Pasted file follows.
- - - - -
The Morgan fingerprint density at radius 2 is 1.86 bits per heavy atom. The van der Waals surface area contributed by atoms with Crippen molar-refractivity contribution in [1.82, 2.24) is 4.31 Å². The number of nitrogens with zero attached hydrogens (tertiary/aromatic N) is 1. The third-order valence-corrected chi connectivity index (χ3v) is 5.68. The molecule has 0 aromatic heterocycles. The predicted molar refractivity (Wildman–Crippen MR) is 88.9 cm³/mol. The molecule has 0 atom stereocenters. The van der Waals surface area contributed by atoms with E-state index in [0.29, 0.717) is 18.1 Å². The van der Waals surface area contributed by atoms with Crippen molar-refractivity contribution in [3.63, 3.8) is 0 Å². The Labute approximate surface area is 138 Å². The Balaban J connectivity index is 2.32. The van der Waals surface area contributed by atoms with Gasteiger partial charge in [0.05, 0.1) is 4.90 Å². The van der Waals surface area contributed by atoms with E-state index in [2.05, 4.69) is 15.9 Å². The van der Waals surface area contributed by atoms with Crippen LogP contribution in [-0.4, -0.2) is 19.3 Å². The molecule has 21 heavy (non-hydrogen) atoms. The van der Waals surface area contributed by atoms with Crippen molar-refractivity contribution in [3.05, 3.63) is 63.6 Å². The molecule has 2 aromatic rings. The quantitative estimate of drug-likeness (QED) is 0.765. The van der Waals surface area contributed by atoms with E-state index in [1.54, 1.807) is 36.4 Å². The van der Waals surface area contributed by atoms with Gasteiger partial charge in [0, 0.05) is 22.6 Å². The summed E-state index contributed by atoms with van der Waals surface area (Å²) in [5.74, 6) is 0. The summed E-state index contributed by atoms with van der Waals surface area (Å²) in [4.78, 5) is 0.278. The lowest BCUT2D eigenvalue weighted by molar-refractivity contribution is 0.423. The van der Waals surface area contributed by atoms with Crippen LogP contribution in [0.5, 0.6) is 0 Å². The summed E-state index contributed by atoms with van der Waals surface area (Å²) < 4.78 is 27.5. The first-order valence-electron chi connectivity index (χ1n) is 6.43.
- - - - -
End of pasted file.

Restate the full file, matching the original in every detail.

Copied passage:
The Morgan fingerprint density at radius 2 is 1.86 bits per heavy atom. The van der Waals surface area contributed by atoms with Crippen molar-refractivity contribution in [1.82, 2.24) is 4.31 Å². The number of nitrogens with zero attached hydrogens (tertiary/aromatic N) is 1. The third-order valence-corrected chi connectivity index (χ3v) is 5.68. The molecule has 0 aromatic heterocycles. The predicted molar refractivity (Wildman–Crippen MR) is 88.9 cm³/mol. The molecule has 0 atom stereocenters. The van der Waals surface area contributed by atoms with E-state index in [0.29, 0.717) is 18.1 Å². The van der Waals surface area contributed by atoms with Crippen molar-refractivity contribution in [3.63, 3.8) is 0 Å². The Labute approximate surface area is 138 Å². The Balaban J connectivity index is 2.32. The van der Waals surface area contributed by atoms with Gasteiger partial charge in [0.05, 0.1) is 4.90 Å². The van der Waals surface area contributed by atoms with E-state index in [2.05, 4.69) is 15.9 Å². The van der Waals surface area contributed by atoms with Crippen LogP contribution in [-0.4, -0.2) is 19.3 Å². The molecule has 21 heavy (non-hydrogen) atoms. The van der Waals surface area contributed by atoms with Crippen molar-refractivity contribution in [3.05, 3.63) is 63.6 Å². The molecule has 2 aromatic rings. The quantitative estimate of drug-likeness (QED) is 0.765. The van der Waals surface area contributed by atoms with E-state index in [1.54, 1.807) is 36.4 Å². The van der Waals surface area contributed by atoms with Gasteiger partial charge in [0, 0.05) is 22.6 Å². The summed E-state index contributed by atoms with van der Waals surface area (Å²) in [5.74, 6) is 0. The summed E-state index contributed by atoms with van der Waals surface area (Å²) in [4.78, 5) is 0.278. The lowest BCUT2D eigenvalue weighted by molar-refractivity contribution is 0.423. The van der Waals surface area contributed by atoms with Crippen LogP contribution in [0.5, 0.6) is 0 Å². The summed E-state index contributed by atoms with van der Waals surface area (Å²) < 4.78 is 27.5. The first-order valence-electron chi connectivity index (χ1n) is 6.43.